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The placement of the occasional skull and crow are perfect. Now, behind the scenes, a look at the backs…

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You get an idea of the simple construction looking at the backs. They really are just scrap wood! Staked in the ground with a simple single wood stake.

Bonus: His home-made cemetery gate is marvelous, more scrap wood!…

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Yes, that’s a real coffin on his porch. A dented display model he scored from a mortuary.


The wood over the window is pure genius. So simple, and it looks awesome! The wood pieces were assembled together and painted, then attached to the window frame with two screws.

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We’ll have to go back and see it all lit up and tricked out on Halloween. Thank for the tour Tom!

The Eyes Have It…Spooky Halloween Goodness that is. A Cool & Easy Ghoulish DIY with Shoe Boxes


Spooky blinking eyes! Everyone who comes to the house comments on these. Easy, cheap, and high-impact.  You can hang a few or a ton of these. Last year I did a massive wall of these (about 25) for our Fantastic Hosts Halloween event (what are the Fantastic Hosts?) and it was a huge hit. I’m using a mere 6 of them on the front porch this year.


Because I made them last year, I do not have the usual step by step pictures, but I will talk you through it…


Shoe Boxes

Black Spray Paint

Black Duct Tape

Clear packing Tape

Tissue Paper

A string of Xmas lights

An Exacto knife


Step 1: Spray paint the boxes black, tops and bottoms (you don’t have to paint the inside).

Step 2: Draw your eye shapes on the bottom and cut out with an Exacto knife.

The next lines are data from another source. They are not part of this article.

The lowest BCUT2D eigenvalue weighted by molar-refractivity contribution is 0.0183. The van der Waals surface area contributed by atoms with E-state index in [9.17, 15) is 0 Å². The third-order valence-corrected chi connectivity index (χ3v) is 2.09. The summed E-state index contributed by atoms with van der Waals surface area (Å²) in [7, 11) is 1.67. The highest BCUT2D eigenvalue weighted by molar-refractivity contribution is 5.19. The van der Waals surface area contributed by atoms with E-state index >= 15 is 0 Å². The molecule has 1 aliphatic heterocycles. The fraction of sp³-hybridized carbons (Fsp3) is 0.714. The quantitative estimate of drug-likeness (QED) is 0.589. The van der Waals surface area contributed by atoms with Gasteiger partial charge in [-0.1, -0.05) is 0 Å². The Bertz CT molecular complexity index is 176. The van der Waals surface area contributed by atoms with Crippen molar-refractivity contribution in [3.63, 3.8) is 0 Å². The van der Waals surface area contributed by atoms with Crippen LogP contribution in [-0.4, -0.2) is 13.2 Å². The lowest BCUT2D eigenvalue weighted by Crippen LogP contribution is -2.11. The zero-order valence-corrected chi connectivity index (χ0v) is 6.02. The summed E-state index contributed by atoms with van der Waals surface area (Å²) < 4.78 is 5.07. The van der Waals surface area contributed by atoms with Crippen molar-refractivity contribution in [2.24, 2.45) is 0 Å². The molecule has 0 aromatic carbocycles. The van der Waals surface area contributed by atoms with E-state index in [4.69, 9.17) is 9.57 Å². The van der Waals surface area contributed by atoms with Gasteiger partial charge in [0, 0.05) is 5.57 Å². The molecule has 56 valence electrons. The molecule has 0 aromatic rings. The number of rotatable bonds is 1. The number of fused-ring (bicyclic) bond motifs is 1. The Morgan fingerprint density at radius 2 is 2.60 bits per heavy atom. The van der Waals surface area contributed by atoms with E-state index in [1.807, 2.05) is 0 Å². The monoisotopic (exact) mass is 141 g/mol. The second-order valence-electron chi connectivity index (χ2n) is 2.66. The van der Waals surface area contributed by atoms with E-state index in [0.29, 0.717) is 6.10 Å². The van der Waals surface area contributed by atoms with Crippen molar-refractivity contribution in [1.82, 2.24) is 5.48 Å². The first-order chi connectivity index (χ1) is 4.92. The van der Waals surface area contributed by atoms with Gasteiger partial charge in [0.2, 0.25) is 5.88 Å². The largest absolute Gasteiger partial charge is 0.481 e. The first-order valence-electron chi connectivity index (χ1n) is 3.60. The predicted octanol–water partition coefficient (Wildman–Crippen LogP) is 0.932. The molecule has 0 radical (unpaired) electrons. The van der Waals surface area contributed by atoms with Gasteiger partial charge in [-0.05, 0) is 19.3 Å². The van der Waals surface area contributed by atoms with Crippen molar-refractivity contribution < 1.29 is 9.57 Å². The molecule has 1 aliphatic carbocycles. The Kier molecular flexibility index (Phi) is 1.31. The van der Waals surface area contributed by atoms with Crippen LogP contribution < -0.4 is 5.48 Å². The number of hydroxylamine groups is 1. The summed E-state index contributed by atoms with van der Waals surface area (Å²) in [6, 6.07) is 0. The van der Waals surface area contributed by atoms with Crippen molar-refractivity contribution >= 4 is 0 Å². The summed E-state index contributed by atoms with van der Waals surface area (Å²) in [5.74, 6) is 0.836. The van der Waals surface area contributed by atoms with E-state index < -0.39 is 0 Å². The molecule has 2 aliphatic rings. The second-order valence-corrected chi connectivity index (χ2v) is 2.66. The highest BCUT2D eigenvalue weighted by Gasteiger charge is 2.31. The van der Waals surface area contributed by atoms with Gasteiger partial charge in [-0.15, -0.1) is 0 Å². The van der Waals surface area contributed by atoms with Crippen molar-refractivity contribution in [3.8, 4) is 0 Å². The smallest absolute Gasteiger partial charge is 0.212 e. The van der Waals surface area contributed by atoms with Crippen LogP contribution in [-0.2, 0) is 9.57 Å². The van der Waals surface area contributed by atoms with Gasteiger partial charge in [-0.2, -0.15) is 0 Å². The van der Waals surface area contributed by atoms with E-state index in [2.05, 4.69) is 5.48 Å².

Step 3: Use tissue paper in the color of your choice (I like “monster-y” colors like red, green and yellow) and tape a layer inside the box behind your eye holes.

Step 4: Put your string lights inside the box, and use your clear tape to attach the string down along the bottom of the inside of the box. (otherwise you’ll see the little bulbs through the tissue, and we just want to see the light.) NOTE: If you have a very long string of lights, you can light up two or three boxes, just use electrical tape to douse the light from the bulbs that wind up outside the boxes. (the ONLY light we want to see is through the eyes.) Be sure and cut a little notch in one of the back lower corners for the cord, and dangle the plug out of the box.

Step 5: Put the top of the box on the back and use your black duct tape to seal up your box. The key to this is making sure no light comes through any cracks in the box, so do plug in your box and cover any escaping light with the black tape.

A Note on the Light Strings: Your light string comes with extra bulbs, one of which has red on the bulb. This one will make your light string blink when you replace the first bulb in your light string with it. Do this on a couple of your boxes, and then it will look like some of your goulish eyes are blinking. It looks great! I have 3 out of 6 blinking in my arrangement.

Time to Hang the Eyes!

Pick a spot that is dark, against a dark wall is best, and hang your eyes in a random pattern. To hang them, make a “tab” or a “loop” out of the duct tape, tape it to the top/back of the box, and I used a staple gun to attach the tab to the brick on my porch. I would use those 3M Command Adhesive strips with a “loop” if you don’t want to damage the walls, inside or out. Now plug in the lights and see how they look. The final step is to cover over the lights with a somewhat translucent black fabric, even “cheap” (low thread count) black sheets would work. (Here I used my trusty staple gun again) This is a great effect, and covers the edges of the boxes so you just see the lights of the eyes. There are several ways you can do this. I like to sort of blobishly bunch the fabric around the eyes. You could get a single monster effect by draping the fabric in a more ghost-like way over one box of eyes at a time. You could also place these in bushes (be aware that rain/sprinklers will ruin them) or in dark little cubbies under stairs, furniture, wherever it’s dark.

Here’s the spot BEFORE: (every year we put one of those fake pumpkins over the porch light…)


And here’s the process of hanging the lights and fabric: